Tonbridge campaign to save River Lawn will continue

Lee Colyer

The campaign to save River Lawn will carry on despite the decision of the Tonbridge & Malling Borough Council [TMBC] Cabinet to sell the land to private developers.

The protest group Keep River Lawn Green are consulting property experts about certain aspects of the controversial sale and will also be calling for the creation of a town council to handle the disposal of publicly owned assets.

The Times has learned that the sale was always going to be approved – despite widespread acrimony – in order to make up the shortfall after TMBC had offered the adjacent Teen & Twenty Club site on River Walk to developers at a discount.

Last week the Cabinet voted by four to one at Kings Hill to proceed with the sale for the construction of housing despite the vocal opposition of more than half a dozen of its own councillors.

The representatives who were not in favour of the deal spoke at the meeting but were barred from casting votes because the TMBC constitution states that decisions do not have to be put to Full Council.

TMBC is unique among councils in West Kent and East Sussex after it changed its constitution in 2010 so that a six-person Cabinet could make important decisions, such as the disposal of public land, without consulting the other 48 councillors.

The decision was made by five people instead of six – Cllr Sophie Shrubsole, Cabibet member with portfolio of Housing, left her apologies for absence because she was attending to ‘business in northern France’.

The lone dissenting voice in the Cabinet was Cllr Maria Heslop, who described the vote as ‘possibly the hardest decision I have ever had to make’.

The Cabinet member for Community Services accepted that the public space was being sold in order to protect services across the borough, which are being hit hard by a £1.6million budget deficit.

But the councillor for Vauxhall, who is married to council Leader Nicolas Heslop, added: “Without certainty as to what will go on this piece of land I cannot approve this sale.

“I also felt, as the only south Tonbridge cabinet member, I had a responsibility to reflect the significant opposition that local people have expressed to the plans to sell.

Earlier in the week, Mrs Heslop had revealed that the council had offered to sell the adjacent Teen and Twenty Club – which is being bought by Assura at a discount for a new medical centre – for a sum of £750,000.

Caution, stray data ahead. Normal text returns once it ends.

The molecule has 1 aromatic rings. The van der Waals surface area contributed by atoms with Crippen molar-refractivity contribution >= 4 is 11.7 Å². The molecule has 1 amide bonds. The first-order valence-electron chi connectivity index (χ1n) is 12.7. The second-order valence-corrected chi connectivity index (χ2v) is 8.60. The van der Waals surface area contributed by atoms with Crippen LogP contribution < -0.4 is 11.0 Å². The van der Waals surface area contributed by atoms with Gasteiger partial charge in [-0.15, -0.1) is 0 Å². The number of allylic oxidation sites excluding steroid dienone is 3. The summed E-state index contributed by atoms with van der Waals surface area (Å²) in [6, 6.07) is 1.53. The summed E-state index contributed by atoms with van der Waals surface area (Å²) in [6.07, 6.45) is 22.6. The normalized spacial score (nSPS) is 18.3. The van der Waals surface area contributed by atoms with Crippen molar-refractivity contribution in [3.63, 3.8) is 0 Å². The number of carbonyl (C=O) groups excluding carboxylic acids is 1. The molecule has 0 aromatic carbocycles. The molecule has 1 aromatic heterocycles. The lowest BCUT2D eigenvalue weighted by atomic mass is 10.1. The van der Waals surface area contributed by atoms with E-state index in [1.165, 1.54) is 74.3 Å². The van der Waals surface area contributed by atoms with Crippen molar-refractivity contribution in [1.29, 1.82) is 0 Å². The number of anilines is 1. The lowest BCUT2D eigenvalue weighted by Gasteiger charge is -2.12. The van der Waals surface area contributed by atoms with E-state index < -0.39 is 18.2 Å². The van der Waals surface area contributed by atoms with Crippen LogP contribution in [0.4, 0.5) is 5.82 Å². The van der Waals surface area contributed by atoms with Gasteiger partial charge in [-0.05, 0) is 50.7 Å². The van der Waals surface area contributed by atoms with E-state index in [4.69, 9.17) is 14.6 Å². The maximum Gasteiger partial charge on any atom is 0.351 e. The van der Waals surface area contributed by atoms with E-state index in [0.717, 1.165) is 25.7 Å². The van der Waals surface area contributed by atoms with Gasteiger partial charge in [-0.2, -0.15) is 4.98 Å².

However, the TMBC has assured the Times that River Lawn and the old CAB building will not be sold at less than market value, but at the highest price they can reach at auction or by public tender.

And Cllr Sarah Spence (Vauxhall ward), an opponent of the sale, revealed: “The sale of River Lawn was seen as necessary to balance the books because of the cut-price deal on the Teen and Twenty land.”

Cllrs Peter Bolt and David Cure (both Judd), Tom Edmondston-Low (Higham), Trudy Dean (Larkfield North) and two Indepedents, Mike Taylor and Tim Shaw (Borough Green and Long Mill), were also vocal in their opposition.

Cllr Nicolas Heslop said: “Having considered the analysis of the objections received and listened carefully to the views of the non-cabinet members who attended last night’s meeting, the Cabinet resolved to sell the land at River Lawn Road.

“We believe that this is the right decision for the borough and will enable the council to continue to deliver important services during what is a very challenging time for local government.”

It was noted that the sale would contribute to TMBC’s Savings and Transformation Strategy, which consider ways to ‘realise capital and/or increase income streams from the council’s existing asset base’.

In an emotionally charged evening at Kings Hill, more than 40 protesters filled the gallery, singing songs and brandishing banners as the councillors arrived.

Lucy Athey of Keep River Lawn Green said: “We are very grateful to Cllr Heslop for listening to her local voters and voting against the tide.

“She is completely correct that as the land is being sold without planning permission in place then there is no certainty as what might end up on there.”

She added: “It’s a shame they didn’t get the asking price for the Teen and Twenty, perhaps the extra profit on this could have made the sale of River Lawn less urgent.”

“It seems odd that councillors from the far-flung areas of Tonbridge & Malling can have a say on what goes on in our town. Many local Tonbridge councillors spoke up for us. It makes sense that major decisions about our much loved town should be made by local councillors who listen to their constituents.”

Mrs Athey, who is a teaching assistant at Sussex Road Primary School, said the decision had been greeted with dismay by her pupils. “The hardest thing for me was talking to some of our youngest campaigners the next morning, who rushed up to me saying ‘Mrs Athey, is it true? Are they going to cut our trees down?’

“Some of whom were in tears when they found out. They have been taught a very bitter lesson about democracy.”

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